Justia Injury Law Opinion Summaries

Articles Posted in Maryland Court of Appeals
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In this workers' compensation action, the Court of Appeals reversed the judgment of the Court of Special Appeals reversing the judgment of the circuit court denying Uninsured Employers' Fund's (UEF) motion for judgment, holding that the Court of Special Appeals erred in concluding that the evidence was sufficient to establish that Tyson Farms, Inc. was Mauro Garcia's co-employer as a matter of law.Mauro Jimenez Garcia sustained an occupational disease of the lungs while working on a chicken farm. The chickens were raised for and owned by Tyson. The Uninsured Employers' Fund became involved in Garcia's workers' compensation claim, and Tyson was impleaded into the claim. The Commission issued an award of compensation, determination that Garcia was a covered employee that sustained an occupational disease arising of and in the course of his employment and that Tyson was Garcia's co-employer. On judicial review, the jury returned a verdict in favor of Tyson, finding that Tyson was not Garcia's co-employer. The Court of Special Appeals reversed. The Court of Appeals reversed, holding that there was sufficient evidence from which a reasonable jury could find that Tyson was not a co-employer of Garcia. View "Tyson Farms, Inc. v. Uninsured Employers' Fund" on Justia Law

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In this workers' compensation action, the Court of Appeals held that the Workers' Compensation Commission did not err in calculating the deduction of decibels from Claimants' total average hearing losses under Md. Code Ann., Lab. & Empl. (LE) 9-650(b)(3) by counting the number of years between each firefighter's fiftieth birthday and the dates that they each retired from employment with Montgomery County, Maryland.Anthony Cochran and Andrew Bowen, former firefighters, developed hearing loss, and Bowen also developed tinnitus. Both men filed a claim under LE 9-505. The Commission awarded compensation to both claimants, finding that each had sustained hearing loss arising in and out of the course of their employment and that Bowen had sustained tinnitus arising in and out of the course of his employment. The Court of Special Appeals held that the Commission correctly calculated the deduction set forth in LE 9-650(b)(3) but erred in awarding permanent partial disability benefits to Bowen for tinnitus. The Court of Appeals affirmed in part and reversed in part, holding (1) the Commission properly calculated the deduction set forth in LE 9-650(b)(3) by counting the number of years between each man's fiftieth birthday and the date of retirement; and (2) the Court of Special Appeals erred in reversing the Commission's decision as to tinnitus. View "Montgomery County v. Cochran & Bowen" on Justia Law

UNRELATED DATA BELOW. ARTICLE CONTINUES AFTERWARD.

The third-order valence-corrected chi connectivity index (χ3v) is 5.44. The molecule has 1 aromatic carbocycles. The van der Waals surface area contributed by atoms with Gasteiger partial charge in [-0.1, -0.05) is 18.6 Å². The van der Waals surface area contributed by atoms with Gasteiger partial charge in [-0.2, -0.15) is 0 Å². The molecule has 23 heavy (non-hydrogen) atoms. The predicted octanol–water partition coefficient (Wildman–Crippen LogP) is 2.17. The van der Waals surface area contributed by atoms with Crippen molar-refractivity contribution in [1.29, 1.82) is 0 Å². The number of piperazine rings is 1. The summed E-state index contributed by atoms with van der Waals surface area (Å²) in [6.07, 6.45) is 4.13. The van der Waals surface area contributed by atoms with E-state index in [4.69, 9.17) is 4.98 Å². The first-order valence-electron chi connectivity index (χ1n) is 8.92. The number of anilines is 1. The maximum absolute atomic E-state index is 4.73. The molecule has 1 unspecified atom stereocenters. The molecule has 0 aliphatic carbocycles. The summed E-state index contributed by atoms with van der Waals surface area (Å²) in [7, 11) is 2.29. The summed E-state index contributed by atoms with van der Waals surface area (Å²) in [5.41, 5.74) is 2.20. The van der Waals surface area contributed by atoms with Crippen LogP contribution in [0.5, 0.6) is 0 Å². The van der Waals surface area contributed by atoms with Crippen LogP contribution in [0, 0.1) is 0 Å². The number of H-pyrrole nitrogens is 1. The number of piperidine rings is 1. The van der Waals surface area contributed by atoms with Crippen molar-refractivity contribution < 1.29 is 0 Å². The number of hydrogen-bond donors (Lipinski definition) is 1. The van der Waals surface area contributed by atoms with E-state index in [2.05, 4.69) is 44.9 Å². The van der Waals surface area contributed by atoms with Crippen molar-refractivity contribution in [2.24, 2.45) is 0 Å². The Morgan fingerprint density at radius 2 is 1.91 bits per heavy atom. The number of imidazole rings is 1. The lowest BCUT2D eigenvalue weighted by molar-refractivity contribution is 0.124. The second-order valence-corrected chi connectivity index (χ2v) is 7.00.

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The Court of Appeals answered certified questions asking whether Maryland recognizes an independent cause of action for breach of fiduciary duty, holding that this Court recognizes an independent cause of action for breach of fiduciary duty and outlining its scope and parameters.The Court of Special appeals filed a certification pursuant to Maryland Rule 8-304 requesting that the Court of Appeals provide guidance concerning whether an independent cause of action exists for breach of fiduciary duty. The Court of Appeals answered (1) Maryland does recognize such a cause of action, and to establish a breach of fiduciary duty a plaintiff must demonstrate the existence of a fiduciary relationship, breach of the duty owed by the fiduciary to the beneficiary, and harm to the beneficiary; and (2) a court should consider the nature of the fiduciary relationship and possible remedies afforded for a breach on a case by case basis, and the remedy will depend upon the specific law applicable to the specific fiduciary relationship at issue. View "Plank v. Cherneski" on Justia Law